Countless complaints have been filed with state and federal consumer protection
agencies against timeshare sellers and myriad lawsuits (individual and class
actions) have been filed in state and federal courts.
If after these tactics the consumers are still balking at making a purchase, the sales rep will explain that the consumers must meet with the rep’s manager because the manager will be aware of even better deals that are available. The manager will come over to the table where the sales rep and the consumers have been sitting and start upping the ante and the pressure, offering additional incentives or seemingly better prices to encourage the consumers to make the purchase immediately.
Consumers have reported being the subject of open ridicule by managers for not being smart enough to recognize the great deal being offered. Others report the manager using tactics such as playing one spouse against the other (“you can see your husband wants to buy this, why would you stop him by not also agreeing?”) or openly shaming one partner (“doesn’t your wife deserve to go on nice vacations?”). As the promises and pressure mounts, it is very common for folks to be kept four, six, and eight hours for the 60- to 90-minute presentation they agreed to attend. Often much time is spent investigating and waiting to learn whether the couple will be lucky enough to be granted credit for the purchase even when the timeshare seller actually does not have any credit requirements and anyone who agrees to buy is allowed to buy or arranging credit terms or a credit card for the consumers for a down paymentor for the entire purchase price.
The entirety of a timeshare sales presentation commonly consists of spoken representations made to the consumers. It is only after the consumers orally agree to make the purchase that the staff prepares dozens of documents for the consumers’ signatures. The documentation is presented as an afterthought – and treated that way – rushing the consumers through the signing in a small fraction of the time it took to make the oral presentation. The customers are often exhausted and hungry when presented with documentation that commits them to pay a sum of money usually exceeded only by a house or auto purchase and also commits them to perpetual yearly maintenance fees, which increase regularly.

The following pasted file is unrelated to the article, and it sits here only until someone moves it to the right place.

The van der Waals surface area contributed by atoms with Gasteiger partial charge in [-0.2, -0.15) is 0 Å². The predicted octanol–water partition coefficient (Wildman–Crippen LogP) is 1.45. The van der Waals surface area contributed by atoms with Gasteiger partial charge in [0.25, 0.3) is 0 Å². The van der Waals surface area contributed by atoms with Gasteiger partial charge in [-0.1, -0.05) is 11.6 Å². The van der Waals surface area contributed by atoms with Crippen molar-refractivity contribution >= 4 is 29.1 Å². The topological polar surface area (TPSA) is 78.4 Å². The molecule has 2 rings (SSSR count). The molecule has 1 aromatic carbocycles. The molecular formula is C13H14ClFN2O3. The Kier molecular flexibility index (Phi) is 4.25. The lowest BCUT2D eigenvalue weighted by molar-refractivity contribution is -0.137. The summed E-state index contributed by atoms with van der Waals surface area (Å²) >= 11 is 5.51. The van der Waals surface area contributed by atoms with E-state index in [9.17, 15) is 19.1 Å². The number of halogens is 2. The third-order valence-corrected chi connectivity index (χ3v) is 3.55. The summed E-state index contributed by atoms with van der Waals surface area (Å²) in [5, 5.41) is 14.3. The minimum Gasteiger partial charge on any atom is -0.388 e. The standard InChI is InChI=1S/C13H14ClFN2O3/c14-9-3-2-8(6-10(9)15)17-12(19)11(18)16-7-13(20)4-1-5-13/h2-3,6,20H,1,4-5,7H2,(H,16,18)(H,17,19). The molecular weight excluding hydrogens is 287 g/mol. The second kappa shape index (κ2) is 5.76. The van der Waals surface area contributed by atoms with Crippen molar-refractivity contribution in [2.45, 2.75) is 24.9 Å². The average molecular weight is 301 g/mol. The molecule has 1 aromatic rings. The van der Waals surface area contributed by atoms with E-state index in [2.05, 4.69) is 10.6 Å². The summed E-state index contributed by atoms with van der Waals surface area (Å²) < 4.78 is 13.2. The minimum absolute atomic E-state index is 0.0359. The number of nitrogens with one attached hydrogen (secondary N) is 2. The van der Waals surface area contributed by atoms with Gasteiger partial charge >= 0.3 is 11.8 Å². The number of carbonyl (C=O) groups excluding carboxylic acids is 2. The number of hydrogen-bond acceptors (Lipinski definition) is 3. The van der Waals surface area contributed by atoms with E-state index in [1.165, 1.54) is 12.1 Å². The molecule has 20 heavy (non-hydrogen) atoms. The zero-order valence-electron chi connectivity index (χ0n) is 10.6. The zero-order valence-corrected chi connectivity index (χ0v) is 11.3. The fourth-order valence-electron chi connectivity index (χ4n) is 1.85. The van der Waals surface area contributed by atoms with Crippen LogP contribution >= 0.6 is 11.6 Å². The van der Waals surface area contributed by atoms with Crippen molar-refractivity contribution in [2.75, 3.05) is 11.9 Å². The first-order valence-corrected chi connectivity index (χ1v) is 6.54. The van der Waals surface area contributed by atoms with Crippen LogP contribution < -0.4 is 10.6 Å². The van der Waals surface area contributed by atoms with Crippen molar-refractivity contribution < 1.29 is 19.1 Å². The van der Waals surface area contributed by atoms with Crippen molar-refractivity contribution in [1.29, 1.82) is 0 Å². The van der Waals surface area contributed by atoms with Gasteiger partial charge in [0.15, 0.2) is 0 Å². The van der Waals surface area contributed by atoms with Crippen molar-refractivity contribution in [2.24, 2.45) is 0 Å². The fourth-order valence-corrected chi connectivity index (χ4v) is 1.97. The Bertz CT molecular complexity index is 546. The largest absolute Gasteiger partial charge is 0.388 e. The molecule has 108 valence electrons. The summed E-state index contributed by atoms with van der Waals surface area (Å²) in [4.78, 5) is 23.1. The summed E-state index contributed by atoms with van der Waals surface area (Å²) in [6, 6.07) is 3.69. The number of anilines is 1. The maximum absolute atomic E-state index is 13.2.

The purchase frequently involves a 10-year payment schedule pushed on the consumers in two to eight hours of nonstop chatter and confusing talk. The transaction documentation usually contains a provision somewhere in one of the dozens of documents presented that provides that the consumers are not relying on any spoken statements by the sales staff for their decision to make the purchase, when in reality the consumers are relying solely on the spoken statements made by the sales staff, because the entire sales presentation was made orally.
Common Complaints Resulting From Timeshare Sales
Given the way a typical timeshare sales presentation proceeds, it is not surprising that countless complaints have been filed with state and federal consumer protection agencies against timeshare sellers and myriad lawsuits (individual and class actions) have been filed in state and federal courts. Many of the complaints describe the use of high-pressure sales tactics and allege that during the sales presentations timeshare salespeople intentionally lied to make sales. Common complaints about the sales presentation include the following:
The ease of making reservations was misrepresented.
The total cost of the timeshare was misrepresented.
The customer’s ability to use the timeshare as described was misrepresented.
The value of the timeshare was misrepresented.
The salesperson lied about personally owning and vacationing using a timeshare with the company he or she is selling for.
The timeshare company lied about the fact that it will help resell the timeshare or buy back the timeshare.
The sales staff misrepresented that the annual maintenance fees can be offset or completely eliminated using various methods.
The length of time required to be at the sales presentation to get the promised gift was misrepresented.
The sales staff misrepresented that the deal being offered to the consumer was good only for that day.
Many of the misrepresentations are either not memorialized in the documentation or contradict the documents customers are required to sign. Many customers do not discover that they were lied to until long after the sales presentation.
Conducting a Thorough Investigation
Timeshare fraud cases are labor intensive because of the need for attention to detail and the large number of documents involved. Before deciding whether to represent potential clients, it is important to conduct a thorough interview to learn all the facts surrounding the solicitation and sale of the timeshare, as well as all post-sale dealings the potential clients had with the timeshare seller. The initial interview can last hours because it is important to learn all this information. Reading and analyzing the documents is also a lengthy process. Each transaction includes multiple contracts and addenda, financing documents, disclosures, booklets, pamphlets, and catalogues, among other documents. Often consumers sign more than two dozen separate documents as part of a timeshare transaction.
The investigation should cover all the following:
1) Where was the sale made? Does the transaction involve Wisconsin law or the law of another state or country? If the timeshare was not sold in Wisconsin, will long-arm jurisdiction allow a lawsuit here because of significant contacts of the seller with Wisconsin?